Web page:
This obession might have ended there had a librarian at the local history section of the Rochester Public Library not said something that has changed my life: “Why aren’t you researching your own family tree?”
I’m pretty sure I told her that there wasn’t anyone famous in my family, that we hadn’t made any significant contributions to the world, that while I’d done some research a few years earlier I really didn’t think it would be that interesting since we were just nobody.
I know, did you see the light bulb go off over my head, too?
Here I was, spending time and effort to ensure that the name of this total stranger, My Lottie, wasn’t lost forever. If I liked to champion nobodies, well, my family tree is full of them.
And so it began. I pulled out the old folders. The library edition of Ancestry.com became my new best friend. I started taking notes, bugging the librarian, and before long I was knee deep in names, dates, questions and a whole lot of fascinating stuff about regular people. No inventors or politicians (at least not until the 21st century; on the Italian side, I found a cousin of my mother’s who recently ran for mayor in her town) or world changers. Just people who were born, lived, married, worked, played and died.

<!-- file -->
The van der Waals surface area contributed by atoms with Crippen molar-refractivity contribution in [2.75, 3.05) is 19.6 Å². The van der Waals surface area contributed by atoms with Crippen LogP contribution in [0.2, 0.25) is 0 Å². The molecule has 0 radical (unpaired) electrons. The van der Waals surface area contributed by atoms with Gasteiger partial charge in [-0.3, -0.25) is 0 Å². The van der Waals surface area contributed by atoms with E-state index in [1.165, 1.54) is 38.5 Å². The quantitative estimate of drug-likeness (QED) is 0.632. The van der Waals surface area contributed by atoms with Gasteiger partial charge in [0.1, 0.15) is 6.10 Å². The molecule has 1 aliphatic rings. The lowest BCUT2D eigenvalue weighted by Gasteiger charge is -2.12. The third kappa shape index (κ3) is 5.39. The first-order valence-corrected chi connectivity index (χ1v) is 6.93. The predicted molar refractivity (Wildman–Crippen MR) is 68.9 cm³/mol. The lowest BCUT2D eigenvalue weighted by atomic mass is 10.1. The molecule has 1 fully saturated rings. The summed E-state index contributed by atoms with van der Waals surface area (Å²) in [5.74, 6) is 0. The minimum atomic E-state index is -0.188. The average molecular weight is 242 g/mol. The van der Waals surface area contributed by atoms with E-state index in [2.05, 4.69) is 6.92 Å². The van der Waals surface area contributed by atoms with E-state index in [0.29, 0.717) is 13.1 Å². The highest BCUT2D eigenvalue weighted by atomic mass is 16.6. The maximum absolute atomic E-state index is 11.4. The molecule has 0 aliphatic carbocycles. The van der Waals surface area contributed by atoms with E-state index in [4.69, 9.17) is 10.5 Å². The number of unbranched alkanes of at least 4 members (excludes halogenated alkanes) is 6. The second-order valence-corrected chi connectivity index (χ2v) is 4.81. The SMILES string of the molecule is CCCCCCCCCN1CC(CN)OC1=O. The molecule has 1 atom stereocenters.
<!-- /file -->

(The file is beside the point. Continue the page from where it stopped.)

Just like millions of other Americans.
The truth is that the people who make headlines are few and far between. I think we forget about that in our media-driven, celebrity-obsessed culture. We revere singers and actors and politicians and people who manage the once-in-a-million achievement while the garbage men and factory workers and construction flag men and secretaries and Walmart greeters and other working class Joes do the bulk of the labor, and keep the country and economy moving.
A bunch of nobodies. Just like me!
Good grief, that makes me feel good.
See, I turned 48 a few weeks ago, and have been wallowing in my “I’ve done nothing with my life” self pity, lamenting my lack of contributions to the world while my clock is slowly ticking down. But I’m beginnig to realize that I’m not “nobody.” I’m actually everybody.
(As I typed that, the Beatle’s song “Nowhere Man” came onto the radio. I am not kidding. )